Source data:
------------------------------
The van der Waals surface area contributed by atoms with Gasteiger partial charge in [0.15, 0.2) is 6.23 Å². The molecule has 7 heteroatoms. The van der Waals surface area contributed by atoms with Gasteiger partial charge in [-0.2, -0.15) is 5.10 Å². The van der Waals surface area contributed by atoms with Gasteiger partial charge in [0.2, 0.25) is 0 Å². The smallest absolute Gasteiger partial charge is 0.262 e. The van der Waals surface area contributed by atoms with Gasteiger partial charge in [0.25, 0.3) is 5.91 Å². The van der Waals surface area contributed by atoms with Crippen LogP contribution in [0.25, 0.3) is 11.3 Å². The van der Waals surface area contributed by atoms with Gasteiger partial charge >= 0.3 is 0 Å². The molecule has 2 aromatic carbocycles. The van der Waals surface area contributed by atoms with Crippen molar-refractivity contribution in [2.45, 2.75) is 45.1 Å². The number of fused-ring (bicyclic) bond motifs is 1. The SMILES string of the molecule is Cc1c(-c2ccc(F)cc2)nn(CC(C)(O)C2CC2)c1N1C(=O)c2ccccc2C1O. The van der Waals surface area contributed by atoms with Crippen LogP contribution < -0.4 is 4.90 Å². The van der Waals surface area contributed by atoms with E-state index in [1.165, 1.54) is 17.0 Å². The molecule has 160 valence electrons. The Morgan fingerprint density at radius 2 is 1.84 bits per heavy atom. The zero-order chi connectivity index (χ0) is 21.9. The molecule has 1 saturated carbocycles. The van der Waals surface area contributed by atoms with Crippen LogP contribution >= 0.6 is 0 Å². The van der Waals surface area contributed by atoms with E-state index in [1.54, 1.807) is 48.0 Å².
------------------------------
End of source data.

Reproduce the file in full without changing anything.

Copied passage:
The van der Waals surface area contributed by atoms with Gasteiger partial charge in [0.15, 0.2) is 6.23 Å². The molecule has 7 heteroatoms. The van der Waals surface area contributed by atoms with Gasteiger partial charge in [-0.2, -0.15) is 5.10 Å². The van der Waals surface area contributed by atoms with Gasteiger partial charge in [0.2, 0.25) is 0 Å². The smallest absolute Gasteiger partial charge is 0.262 e. The van der Waals surface area contributed by atoms with Gasteiger partial charge in [0.25, 0.3) is 5.91 Å². The van der Waals surface area contributed by atoms with Crippen LogP contribution in [0.25, 0.3) is 11.3 Å². The van der Waals surface area contributed by atoms with Gasteiger partial charge >= 0.3 is 0 Å². The molecule has 2 aromatic carbocycles. The van der Waals surface area contributed by atoms with Crippen molar-refractivity contribution in [2.45, 2.75) is 45.1 Å². The number of fused-ring (bicyclic) bond motifs is 1. The SMILES string of the molecule is Cc1c(-c2ccc(F)cc2)nn(CC(C)(O)C2CC2)c1N1C(=O)c2ccccc2C1O. The van der Waals surface area contributed by atoms with Crippen LogP contribution < -0.4 is 4.90 Å². The van der Waals surface area contributed by atoms with E-state index in [1.165, 1.54) is 17.0 Å². The molecule has 160 valence electrons. The Morgan fingerprint density at radius 2 is 1.84 bits per heavy atom. The zero-order chi connectivity index (χ0) is 21.9. The molecule has 1 saturated carbocycles. The van der Waals surface area contributed by atoms with Crippen LogP contribution >= 0.6 is 0 Å². The van der Waals surface area contributed by atoms with E-state index in [1.54, 1.807) is 48.0 Å².